(ii) In determining a seizure’s reasonableness, the Court balances the nature and quality of the intrusion on the individual’s Fourth Amendment interests against the importance of the governmental interests allegedly justifying the intrusion. United States v. Place, 462 U. S. 696, 703. In weighing the high likelihood of serious injury or death to respondent that Scott’s actions posed against the actual and imminent threat that respondent posed to the lives of others, the Court takes account of the number of lives at risk and the relative culpability of the parties involved. Respondent intentionally placed himself and the public in danger by unlawfully engaging in reckless, high-speed flight; those who might have been harmed had Scott not forced respondent off the road were entirely innocent. The Court concludes that it was reasonable for Scott to take the action he did. It rejects respondent’s argument that safety could have been assured if the police simply ceased their pursuit. The Court rules that a police officer’s attempt to terminate a dangerous high-speed car chase that threatens the lives of innocent bystanders does not violate the Fourth Amendment, even when it places the fleeing motorist at risk of serious injury or death. Pp. 10–13.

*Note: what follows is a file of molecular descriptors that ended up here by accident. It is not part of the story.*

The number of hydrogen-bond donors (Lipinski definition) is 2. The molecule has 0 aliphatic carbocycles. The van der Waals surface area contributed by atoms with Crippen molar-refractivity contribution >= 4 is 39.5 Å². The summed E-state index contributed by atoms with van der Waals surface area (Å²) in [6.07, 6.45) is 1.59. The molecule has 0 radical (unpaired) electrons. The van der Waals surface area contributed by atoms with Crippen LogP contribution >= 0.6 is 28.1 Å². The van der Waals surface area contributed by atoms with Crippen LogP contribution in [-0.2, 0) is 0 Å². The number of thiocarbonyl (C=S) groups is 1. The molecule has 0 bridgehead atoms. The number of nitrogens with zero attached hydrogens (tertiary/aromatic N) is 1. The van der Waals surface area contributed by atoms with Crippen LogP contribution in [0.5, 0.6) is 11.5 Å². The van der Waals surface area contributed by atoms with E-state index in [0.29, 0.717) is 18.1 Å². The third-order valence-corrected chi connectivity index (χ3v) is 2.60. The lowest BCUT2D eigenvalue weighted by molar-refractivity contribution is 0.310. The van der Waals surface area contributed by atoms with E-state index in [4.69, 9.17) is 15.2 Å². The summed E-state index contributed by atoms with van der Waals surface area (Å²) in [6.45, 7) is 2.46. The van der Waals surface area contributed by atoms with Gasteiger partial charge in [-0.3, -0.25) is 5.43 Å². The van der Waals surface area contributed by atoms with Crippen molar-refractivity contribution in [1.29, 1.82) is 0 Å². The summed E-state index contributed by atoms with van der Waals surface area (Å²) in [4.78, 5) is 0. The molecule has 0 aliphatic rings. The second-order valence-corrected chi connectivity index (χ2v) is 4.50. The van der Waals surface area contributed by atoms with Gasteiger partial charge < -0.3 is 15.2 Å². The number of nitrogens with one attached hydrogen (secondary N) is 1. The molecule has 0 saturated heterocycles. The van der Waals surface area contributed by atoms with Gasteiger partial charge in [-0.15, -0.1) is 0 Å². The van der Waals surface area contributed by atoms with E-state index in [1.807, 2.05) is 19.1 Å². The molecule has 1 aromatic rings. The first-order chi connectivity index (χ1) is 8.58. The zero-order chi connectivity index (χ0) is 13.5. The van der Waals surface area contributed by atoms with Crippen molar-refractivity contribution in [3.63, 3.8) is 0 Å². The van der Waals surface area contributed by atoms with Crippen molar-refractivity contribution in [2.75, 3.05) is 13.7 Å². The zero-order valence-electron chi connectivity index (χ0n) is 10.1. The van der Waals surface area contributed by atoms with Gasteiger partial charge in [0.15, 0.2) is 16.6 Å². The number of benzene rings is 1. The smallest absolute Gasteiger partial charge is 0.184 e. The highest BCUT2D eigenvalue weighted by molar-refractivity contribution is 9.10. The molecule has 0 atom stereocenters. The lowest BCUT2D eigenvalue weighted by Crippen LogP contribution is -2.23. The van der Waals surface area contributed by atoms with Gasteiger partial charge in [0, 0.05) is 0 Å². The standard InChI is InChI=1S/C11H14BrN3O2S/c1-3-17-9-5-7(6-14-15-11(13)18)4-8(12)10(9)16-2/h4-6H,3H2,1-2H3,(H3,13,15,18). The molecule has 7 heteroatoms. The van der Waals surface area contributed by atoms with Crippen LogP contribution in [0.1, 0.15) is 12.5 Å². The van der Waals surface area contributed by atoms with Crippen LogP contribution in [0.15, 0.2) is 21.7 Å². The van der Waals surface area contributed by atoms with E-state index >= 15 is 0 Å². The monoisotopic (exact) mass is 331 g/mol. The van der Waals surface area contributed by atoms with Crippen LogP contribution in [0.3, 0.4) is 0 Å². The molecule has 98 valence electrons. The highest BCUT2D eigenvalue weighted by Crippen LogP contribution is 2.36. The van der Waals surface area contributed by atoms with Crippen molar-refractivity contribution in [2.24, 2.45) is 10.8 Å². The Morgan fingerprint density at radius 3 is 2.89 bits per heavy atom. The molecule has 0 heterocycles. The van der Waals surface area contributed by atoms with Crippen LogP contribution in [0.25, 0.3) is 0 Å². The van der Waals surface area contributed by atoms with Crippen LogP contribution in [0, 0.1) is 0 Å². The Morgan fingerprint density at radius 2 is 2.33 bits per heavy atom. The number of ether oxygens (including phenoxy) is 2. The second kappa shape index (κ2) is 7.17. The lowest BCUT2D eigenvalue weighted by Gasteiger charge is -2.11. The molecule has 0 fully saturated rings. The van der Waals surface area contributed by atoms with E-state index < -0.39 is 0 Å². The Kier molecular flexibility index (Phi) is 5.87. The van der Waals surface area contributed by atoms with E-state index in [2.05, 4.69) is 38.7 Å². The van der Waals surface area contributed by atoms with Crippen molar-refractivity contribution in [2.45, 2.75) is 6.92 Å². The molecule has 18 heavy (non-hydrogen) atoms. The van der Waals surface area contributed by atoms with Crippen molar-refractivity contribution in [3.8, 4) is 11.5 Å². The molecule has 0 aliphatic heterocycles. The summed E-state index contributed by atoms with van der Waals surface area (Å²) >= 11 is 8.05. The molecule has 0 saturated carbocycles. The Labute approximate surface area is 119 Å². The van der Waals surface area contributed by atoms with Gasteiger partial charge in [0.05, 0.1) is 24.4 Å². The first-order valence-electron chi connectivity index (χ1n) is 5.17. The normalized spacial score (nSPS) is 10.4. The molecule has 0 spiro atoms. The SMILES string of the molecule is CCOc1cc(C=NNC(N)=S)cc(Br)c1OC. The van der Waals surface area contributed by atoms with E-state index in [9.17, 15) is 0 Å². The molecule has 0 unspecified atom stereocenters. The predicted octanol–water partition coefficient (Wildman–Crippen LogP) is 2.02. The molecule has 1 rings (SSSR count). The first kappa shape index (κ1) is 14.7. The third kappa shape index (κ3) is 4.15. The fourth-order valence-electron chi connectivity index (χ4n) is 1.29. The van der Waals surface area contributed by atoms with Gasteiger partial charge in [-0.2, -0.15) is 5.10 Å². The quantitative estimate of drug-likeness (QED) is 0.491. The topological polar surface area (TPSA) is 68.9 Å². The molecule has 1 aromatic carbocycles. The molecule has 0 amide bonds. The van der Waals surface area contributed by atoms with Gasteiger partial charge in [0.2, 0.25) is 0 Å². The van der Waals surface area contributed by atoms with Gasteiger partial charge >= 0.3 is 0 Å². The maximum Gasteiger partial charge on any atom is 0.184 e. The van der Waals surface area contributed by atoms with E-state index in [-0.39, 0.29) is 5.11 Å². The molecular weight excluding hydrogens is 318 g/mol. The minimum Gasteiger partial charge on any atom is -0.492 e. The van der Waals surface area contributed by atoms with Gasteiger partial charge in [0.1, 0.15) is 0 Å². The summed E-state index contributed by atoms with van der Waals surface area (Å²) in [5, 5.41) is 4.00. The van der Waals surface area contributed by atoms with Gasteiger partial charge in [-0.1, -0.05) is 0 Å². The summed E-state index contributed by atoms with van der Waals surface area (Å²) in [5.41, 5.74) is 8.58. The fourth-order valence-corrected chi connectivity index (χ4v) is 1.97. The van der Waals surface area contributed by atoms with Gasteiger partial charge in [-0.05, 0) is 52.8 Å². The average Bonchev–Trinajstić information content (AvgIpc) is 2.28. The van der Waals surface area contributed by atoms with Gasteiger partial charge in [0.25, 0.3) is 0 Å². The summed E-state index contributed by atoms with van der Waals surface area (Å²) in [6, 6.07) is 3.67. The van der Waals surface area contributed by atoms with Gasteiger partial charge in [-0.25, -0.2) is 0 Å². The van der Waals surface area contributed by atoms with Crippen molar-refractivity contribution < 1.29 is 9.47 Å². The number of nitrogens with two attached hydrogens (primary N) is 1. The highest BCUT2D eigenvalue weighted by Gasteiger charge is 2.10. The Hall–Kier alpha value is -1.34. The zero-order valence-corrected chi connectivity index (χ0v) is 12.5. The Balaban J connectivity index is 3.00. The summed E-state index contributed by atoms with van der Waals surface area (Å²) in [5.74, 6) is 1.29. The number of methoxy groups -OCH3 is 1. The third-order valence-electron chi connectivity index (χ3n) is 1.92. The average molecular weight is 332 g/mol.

433 F. 3d 807, reversed.

   Scalia, J., delivered the opinion of the Court, in which Roberts, C. J., and Kennedy, Souter, Thomas, Ginsburg, Breyer, and Alito, JJ., joined. Ginsburg, J., and Breyer, J., filed concurring opinions. Stevens, J., filed a dissenting opinion.

Primary Holding

The Fourth Amendment does not prevent a police officer from ramming a fleeing suspect's car to end a high-speed chase, notwithstanding the risk of serious harm to the suspect.


Harris fled in his car after a police officer tried to pull him over, and a high-speed chase ensued. The police officer, Scott, tried to end the chase by ramming the other car with his cruiser, and Harris crashed. He suffered injuries that led to his becoming a quadriplegic. Harris brought a Fourth Amendment claim against Scott in federal court on the grounds that Scott had used excessive force that had resulted in an unreasonable seizure. The trial court was unpersuaded by Scott's argument that he had qualified immunity because he was a government official acting in his official capacity. The Eleventh Circuit upheld the lower court's decision in favor of Harris, since it ruled that Scott had engaged in an unreasonable seizure that violated the Fourth Amendment. It pointed out that there was no imminent threat of harm because the roads were relatively quiet, Harris was in control of his vehicle, and there was no reason to use deadly force.